You want the truth? Get a reality check instead
The Smithwick Tribunal shows that holding a 'truth commission' is one thing; compelling witnesses to attend is another, says Alan Murray
Those people clamouring for some kind of 'truth commission' should carefully ponder the words uttered by a barrister representing the PSNI at the Smithwick Tribunal in Dublin last week.
In response to a question from Judge Peter Smithwick as to why the force had not provided details to him of an investigation into Garda collusion in the IRA murder of an alleged UVF member, Mark Robinson confirmed that a lot of "corporate knowledge" had been lost to his clients through retirements.
And so, until the Garda provided their detail of an investigation into possible collusion by gardai in the murder of Ian Sproule in April 1991 and the attempted murder of Glen Monteith on the same day, the PSNI did not know what to look for.
Only the earlier testimony of Witness 68, a retired RUC detective chief superintendent, and his recall of an investigation he conducted 20 years ago prompted the respective Garda and PSNI searches for corroborating documents.
Indeed, had it not been for the diligence of solicitor John McBurney, in particular, on behalf of the family of Chief Superintendent Harry Breen, many matters relevant to the tribunal would not have been aired and many former RUC officers would not have been called to give important evidence.
So anyone anticipating that, in a wide-ranging 'from 1969 to eternity' probe, relevant documents and individuals would effortlessly tumble onto the stage needs to waken up to reality.
Some retired RUC officers have vehemently declined to give evidence to Smithwick about the slaying of their own colleagues - pieces of evidence crucial in the Breen/Buchanan collusion jigsaw - in spite of polite, but determined overtures.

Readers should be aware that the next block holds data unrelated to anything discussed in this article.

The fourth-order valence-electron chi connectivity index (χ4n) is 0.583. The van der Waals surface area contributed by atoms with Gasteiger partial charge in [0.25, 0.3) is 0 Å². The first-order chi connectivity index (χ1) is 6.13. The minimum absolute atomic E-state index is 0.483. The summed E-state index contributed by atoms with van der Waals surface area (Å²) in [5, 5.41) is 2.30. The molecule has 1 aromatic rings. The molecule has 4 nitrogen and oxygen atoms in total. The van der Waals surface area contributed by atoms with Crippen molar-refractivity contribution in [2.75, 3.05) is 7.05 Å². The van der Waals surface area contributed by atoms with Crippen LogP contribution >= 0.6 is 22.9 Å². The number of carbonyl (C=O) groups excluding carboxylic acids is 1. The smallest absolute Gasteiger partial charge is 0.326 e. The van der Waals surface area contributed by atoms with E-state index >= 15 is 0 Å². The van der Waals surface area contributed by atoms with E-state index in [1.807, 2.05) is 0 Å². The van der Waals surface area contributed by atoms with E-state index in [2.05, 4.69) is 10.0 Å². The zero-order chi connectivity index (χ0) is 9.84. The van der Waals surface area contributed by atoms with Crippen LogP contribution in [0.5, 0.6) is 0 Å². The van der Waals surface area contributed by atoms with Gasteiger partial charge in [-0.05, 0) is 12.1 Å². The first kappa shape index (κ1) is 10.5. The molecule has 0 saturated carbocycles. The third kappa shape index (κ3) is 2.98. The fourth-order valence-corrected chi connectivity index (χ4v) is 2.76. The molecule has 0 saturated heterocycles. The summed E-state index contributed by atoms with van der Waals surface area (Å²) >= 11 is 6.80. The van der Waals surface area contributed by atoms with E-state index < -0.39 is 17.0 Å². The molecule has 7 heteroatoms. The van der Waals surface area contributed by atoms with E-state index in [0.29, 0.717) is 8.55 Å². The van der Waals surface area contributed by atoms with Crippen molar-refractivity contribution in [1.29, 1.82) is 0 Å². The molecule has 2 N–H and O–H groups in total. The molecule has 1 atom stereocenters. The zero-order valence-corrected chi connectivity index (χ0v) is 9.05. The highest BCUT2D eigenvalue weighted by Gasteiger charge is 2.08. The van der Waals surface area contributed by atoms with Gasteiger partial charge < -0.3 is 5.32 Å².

Figures in the Northern Ireland Office at the time of the 1989 ambush do not wish to be unearthed.
Then there is the matter of MI5 and its spying activities in the Republic and what it unearthed about gardai corrupted by the IRA - understandably highly sensitive information that almost certainly came from public servants living in the Republic.
Nevertheless, it is relevant to events of the time, including possibly the murders of Judge Maurice Gibson and his wife and the Hanna family - all murdered on the border by the Provisional IRA.
Judge Smithwick remains hopeful of seeing, digesting and then placing in an agreed form the summation of that intelligence, so that no one who provided it could possibly be identified.
The testimony of Ian Hurst, a former member of the Army's Force Research Unit (FRU), now looks likely to be yielded to the tribunal in a form that addresses both the Ministry of Defence's understandable concerns and Judge Smithwick's need for critical evidence.
When he produces his report, it will provide a fascinating insight into the extent of collusion between gardai and the IRA and, perhaps, sketch the poisonous, distrustful background atmosphere between the two police forces that predated the murders of Harry Breen and Superintendent Bob Buchanan.
Lately, the tribunal secured evidence about an RUC Special Branch SB50 document dating from four years before Breen and Buchanan were ambushed.
It warned that a named garda, based in Dundalk, was advising the IRA of the movements of British security personnel on the northern side of the border.
The question will be asked, what, given the warning contained in the SB50, did the RUC do to ensure that the named garda could not harm its officers - especially one who travelled on several occasions beyond the date the document was produced to visit his Garda counterparts in Dundalk?